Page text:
NTOA TACTICAL RESPONSE AND OPERATIONS STANDARD
Tactical Response and Operations Standard
In line with NTOA’s mission, the association first offered the NTOA SWAT Standard in 2008. The document established a basic set of standards for the organization’s member agencies and serves as an efficient, core set of concepts and principles that improve standardization within the profession of tactical law enforcement services.
In 2011, the standard was reviewed, expanded and updated to represent the most contemporary best practices being used. In recent years, tactical law enforcement operations have come under significant scrutiny, and the need for increased standardization and professionalism is more evident than ever before.
Earlier this year, the NTOA Board of Directors authorized another review and update of the NTOA SWAT Standard. A Standard Review Committee was assembled that was comprised of 11 members, each having significant and diverse backgrounds in law enforcement tactical operations, to include five state tactical officer association representatives, a retired police chief, a deputy police chief, two representatives from the FBI and two representatives from the NTOA.
An open comment period was established for NTOA members to offer their input and suggestions. Subsequently, the Standard Review Committee evaluated each of those comments and made changes where necessary. Committee members also agreed that two significant topics were missing from the document: a team typing matrix and a glossary.
Over the last several years, many NTOA members have shared stories about how they had successfully proposed increases to their team’s capabilities by referencing the NTOA standard, but were disappointed that the document did not contain suggested team types. The Standard Review Committee was careful to link these types to previously existing mission capabilities and general assumptions of the most common types of deployments that teams encounter. Including a glossary was also vitally important to ensure that a common language is utilized in training documents, courtroom testimony and between teams during multi-jurisdictional operations.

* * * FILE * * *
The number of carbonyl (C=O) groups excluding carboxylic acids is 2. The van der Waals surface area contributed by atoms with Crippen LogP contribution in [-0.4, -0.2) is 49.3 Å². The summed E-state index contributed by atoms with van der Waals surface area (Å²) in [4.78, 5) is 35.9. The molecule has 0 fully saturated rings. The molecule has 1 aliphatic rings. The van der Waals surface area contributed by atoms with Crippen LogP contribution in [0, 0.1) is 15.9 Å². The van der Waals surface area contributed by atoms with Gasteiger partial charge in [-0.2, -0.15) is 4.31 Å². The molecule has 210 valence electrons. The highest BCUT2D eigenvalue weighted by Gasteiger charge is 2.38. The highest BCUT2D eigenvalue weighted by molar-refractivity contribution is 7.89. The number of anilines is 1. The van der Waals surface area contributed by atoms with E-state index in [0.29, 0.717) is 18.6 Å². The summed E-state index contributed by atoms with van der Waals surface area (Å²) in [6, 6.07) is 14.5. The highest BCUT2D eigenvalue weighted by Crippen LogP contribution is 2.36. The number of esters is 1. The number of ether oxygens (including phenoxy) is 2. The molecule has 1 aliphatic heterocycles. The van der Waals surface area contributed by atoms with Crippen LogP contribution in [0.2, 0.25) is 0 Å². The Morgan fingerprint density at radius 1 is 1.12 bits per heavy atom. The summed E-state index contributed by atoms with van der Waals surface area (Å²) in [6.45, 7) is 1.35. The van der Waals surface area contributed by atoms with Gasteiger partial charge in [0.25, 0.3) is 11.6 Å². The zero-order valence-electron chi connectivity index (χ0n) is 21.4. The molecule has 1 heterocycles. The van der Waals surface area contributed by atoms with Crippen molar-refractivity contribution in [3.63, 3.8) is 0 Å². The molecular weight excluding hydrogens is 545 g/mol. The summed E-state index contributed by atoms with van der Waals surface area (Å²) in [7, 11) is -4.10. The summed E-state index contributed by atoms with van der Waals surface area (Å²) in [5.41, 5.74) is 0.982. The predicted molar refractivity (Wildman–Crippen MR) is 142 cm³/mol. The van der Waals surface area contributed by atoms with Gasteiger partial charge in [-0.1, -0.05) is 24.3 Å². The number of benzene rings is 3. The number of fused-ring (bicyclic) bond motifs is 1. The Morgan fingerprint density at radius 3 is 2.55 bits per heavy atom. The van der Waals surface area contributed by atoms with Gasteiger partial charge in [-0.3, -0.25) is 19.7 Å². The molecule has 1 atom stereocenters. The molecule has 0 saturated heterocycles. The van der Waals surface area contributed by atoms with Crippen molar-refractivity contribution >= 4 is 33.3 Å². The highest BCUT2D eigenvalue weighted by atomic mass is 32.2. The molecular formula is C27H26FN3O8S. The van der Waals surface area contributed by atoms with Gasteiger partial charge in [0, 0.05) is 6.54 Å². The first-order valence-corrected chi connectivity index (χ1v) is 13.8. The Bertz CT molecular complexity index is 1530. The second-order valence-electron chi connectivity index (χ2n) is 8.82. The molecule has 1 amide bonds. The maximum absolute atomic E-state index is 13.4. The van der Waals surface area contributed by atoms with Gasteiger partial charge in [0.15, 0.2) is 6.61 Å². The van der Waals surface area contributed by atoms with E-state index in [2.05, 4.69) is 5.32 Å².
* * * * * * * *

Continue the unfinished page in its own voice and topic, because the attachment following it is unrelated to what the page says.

Because this latest version goes far beyond merely SWAT teams, the document has been renamed the NTOA Tactical Response and Operations Standard. It is important to remember that any agency that chooses to use this standard as a benchmark for performance and operations does so voluntarily.
The NTOA does not mandate compliance with this standard or attach such compliance as a prerequisite for any benefit granted under membership. This and future versions of this standard are living documents. It will require us as an organization to seek out those best practices and ensure that they are accurately reflected in the standard.
Please download and read the NTOA Tactical Response and Operations Standard document. If you have questions or concerns, contact any member of your Board of Directors, and we will ensure that your issues are addressed during the next review and revision process.
Dedication: The Standard is dedicated to the memory of Sergeant Mark J. Renninger of the Lakewood, Washington Police Department (End of watch: November 29, 2009). Sgt. Renninger was a strong advocate for improving standards for SWAT teams and his voice will be missed.
Download the NTOA Tactical Response and Operations Standard document.
Download the companion document “Guide to Writing Standard Operating Procedures for Operations Involving the Combined Resources of Bomb Squads and SWAT Teams” (NTOA Members only)
NTOA Tactical Response and Operations Standard Copyright: All rights reserved. This publication may not be reproduced, in whole or in part, in any form or by any means electronic or mechanical or by any information storage and retrieval system now known or hereafter invented, without prior written permission of the National Tactical Officers Association (NTOA), with the following exception: NTOA staff and training instructors are hereby given permission by NTOA to reproduce any or all of the contents of this manual for internal use within the organization or for training classes. No other individuals, private businesses and corporations, public and private agencies and colleges, professional associations, and law enforcement agencies, may print or download this publication for non-commercial use without permission from the NTOA. Questions about this copyright information or about obtaining permission to use NTOA-developed publications may be addressed to the Executive Director at 1-800-279-9127.